- The Washington Times - Sunday, July 14, 2019

Trump administration officials sought Sunday to cool the heated rhetoric over anticipated immigration sweeps, arguing that enforcing deportation orders is routine — and occurred with greater frequency under President Obama.

White House counselor Kellyanne Conway declined to discuss operational details but said U.S. Immigration and Customs Enforcement “does this every single day” and pushed back against the description of such actions as “raids.”

“ICE does this every single day. Law enforcement in this country enforces the law,” Mrs. Conway said on “Fox News Sunday.” “It’s a tautological definition of their duties. And this, of course, happened under President Obama. He was referred to as ‘deporter in chief’ very harshly in 2012.”

President Trump told reporters Friday that the apprehensions would begin Sunday. About 2,000 immigrants living illegally in 10 cities facing deportation orders after having had their cases adjudicated and deportations ordered were expected to be targeted.

About 3 million people living illegally in the U.S. were deported during the Obama administration, hitting a high of about 409,000 in fiscal 2012. The Trump administration has yet to exceed 300,000 deportations per year, according to Homeland Security Department figures posted by Axios.



Mr. Obama “pushed back on actually Telemundo, a Spanish language station when they criticized him, and they said, you’re deporting 184,000, quote, noncriminals, and he said, ‘I’m not a king, I have to enforce the law,’” Mrs. Conway said.

Citing former Obama Homeland Security Secretary Jeh Johnson, she said that “these are not extraordinary actions.”

“Your appeals have been exhausted. Your rights have been adjudicated. These are final removal orders for people who are here illegally, and ICE is going to do what they do every day, which is go ahead and enforce the law,” she said.

Even so, the deportations were condemned by Democrats including Sen. Amy Klobuchar of Minnesota, who said Mr. Trump’s announcement was “about scaring everyone in the country.”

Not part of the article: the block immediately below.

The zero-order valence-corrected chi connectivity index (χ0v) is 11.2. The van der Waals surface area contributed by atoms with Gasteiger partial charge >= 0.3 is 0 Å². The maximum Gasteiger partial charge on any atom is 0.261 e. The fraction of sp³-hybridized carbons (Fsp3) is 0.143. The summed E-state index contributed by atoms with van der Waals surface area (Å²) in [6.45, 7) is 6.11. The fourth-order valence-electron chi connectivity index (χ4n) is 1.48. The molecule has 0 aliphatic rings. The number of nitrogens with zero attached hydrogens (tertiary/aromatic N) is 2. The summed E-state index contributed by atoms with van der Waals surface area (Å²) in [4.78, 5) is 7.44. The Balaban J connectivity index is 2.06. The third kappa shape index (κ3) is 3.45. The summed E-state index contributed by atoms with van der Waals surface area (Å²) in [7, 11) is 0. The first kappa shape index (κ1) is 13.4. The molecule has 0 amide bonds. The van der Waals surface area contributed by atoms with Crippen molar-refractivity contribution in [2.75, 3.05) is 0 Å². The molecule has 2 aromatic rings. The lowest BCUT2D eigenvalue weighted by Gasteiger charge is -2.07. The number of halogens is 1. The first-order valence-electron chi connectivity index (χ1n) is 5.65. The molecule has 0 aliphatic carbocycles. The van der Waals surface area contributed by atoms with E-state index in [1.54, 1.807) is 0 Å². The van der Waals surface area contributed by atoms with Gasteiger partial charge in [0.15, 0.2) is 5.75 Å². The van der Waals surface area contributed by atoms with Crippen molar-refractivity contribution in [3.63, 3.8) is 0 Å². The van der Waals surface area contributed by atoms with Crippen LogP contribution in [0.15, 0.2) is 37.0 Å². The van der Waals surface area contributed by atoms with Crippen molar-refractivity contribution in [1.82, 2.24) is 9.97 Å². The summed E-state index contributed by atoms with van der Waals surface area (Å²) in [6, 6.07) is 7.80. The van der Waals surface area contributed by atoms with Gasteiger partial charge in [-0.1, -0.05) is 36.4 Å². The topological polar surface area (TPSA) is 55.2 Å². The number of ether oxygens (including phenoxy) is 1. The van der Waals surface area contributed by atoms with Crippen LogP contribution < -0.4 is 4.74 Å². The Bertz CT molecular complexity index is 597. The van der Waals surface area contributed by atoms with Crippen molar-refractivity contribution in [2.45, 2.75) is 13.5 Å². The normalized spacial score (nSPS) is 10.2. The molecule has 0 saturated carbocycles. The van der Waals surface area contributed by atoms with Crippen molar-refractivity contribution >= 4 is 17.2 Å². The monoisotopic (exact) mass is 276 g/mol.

“If you wanted to go after security risks and there are people who are security risks, why would you alert them and say you’re doing this on a Sunday and do it two weekends in a row?” Ms. Klobuchar asked on ABC’s “This Week.” “Why? Because you want to make news, right?”

Assistant House Speaker Ben Ray Lujan, New Mexico Democrat, said the White House should focus on rounding up felons “as opposed to children and the families.

“People whose only decision may have been to come to the country and the way that they did, but are working in restaurants as chefs, they are teaching our kids in schools, they’re serving in our military. … I think that the president should concentrate his time on the criminals, not on those families,” Mr. Lujan told “Fox News Sunday.”

Administration officials reiterated that repeat offenders are indeed their focus.

Mark Morgan, acting commissioner of Customs and Border Protection, said the priority with deportations is apprehending “criminal aliens” — those who have committed additional crimes after entering the country illegally.

“But also, part of that priority is to also go after and apply consequences and enforce the rule of law to those individuals who had due process and received a final order of removal from a judge, and they still remain here illegally,” Mr. Morgan said on CBS’s “Face the Nation.” “To maintain integrity in the system, we have to apply consequences to everyone.”

Whether the sweeps took place on Sunday was unclear. New York City Mayor Bill de Blasio said he had received reports of three ICE enforcement operations, but none resulted in detentions or arrests.

“We’ve followed up on every report today and so far have no confirmed ICE activity,” he tweeted Sunday afternoon.

Although New York has been called a sanctuary city, Mr. de Blasio said he would support removing dangerous criminals, but “unfortunately the Trump administration is no longer believable on these issues.”

“They said they were going to do immigration enforcement, and what we’ve seen is so inconsistent,” Mr. de Blasio said on CNN’s “State of the Union.” “They’ve gone after folks who’ve committed no crime, who have had no proceeding against them.”

Ken Cuccinelli, acting director of Citizenship and Immigration Services, also refused to divulge specifics but emphasized that “ICE’s everyday job … is enforcing the law Congress passed.”

“We’ve got compassionate, loyal ICE agents who are just doing their job,” Mr. Cuccinelli said. “And it shows you how far we’ve fallen in that it’s become news that they would actually go deport people who have removal orders.”

He stressed that such aliens are not undocumented because “they’ve got a court order on a piece of paper, a federal order that says they’ve gotten due process.”

Democrats have decried reports of poor conditions at overcrowded detention centers, calling them inhumane, while Mr. Cuccinelli said the system is overwhelmed because Congress has failed to provide agencies with the tools they need, such as closing the “asylum loopholes.”

“Congress has let it happen. It’s that simple,” he said on ABC’s “This Week.”

More than 100,000 migrants have been detained in each of the past four months, and “people really claiming asylum with no basis, just totally fraudulently, are clogging a system for legitimate asylum seekers,” Mr. Cuccinelli said.

Immigration advocates have called for letting asylum-seekers enter the country rather than remain in substandard facilities, and then trust them to return for their hearings, but Mr. Cuccinelli said the problem is that “many of them never show up.”

Those remaining in detention centers always have another option: “They can also go home,” he said, “which is our preference.”

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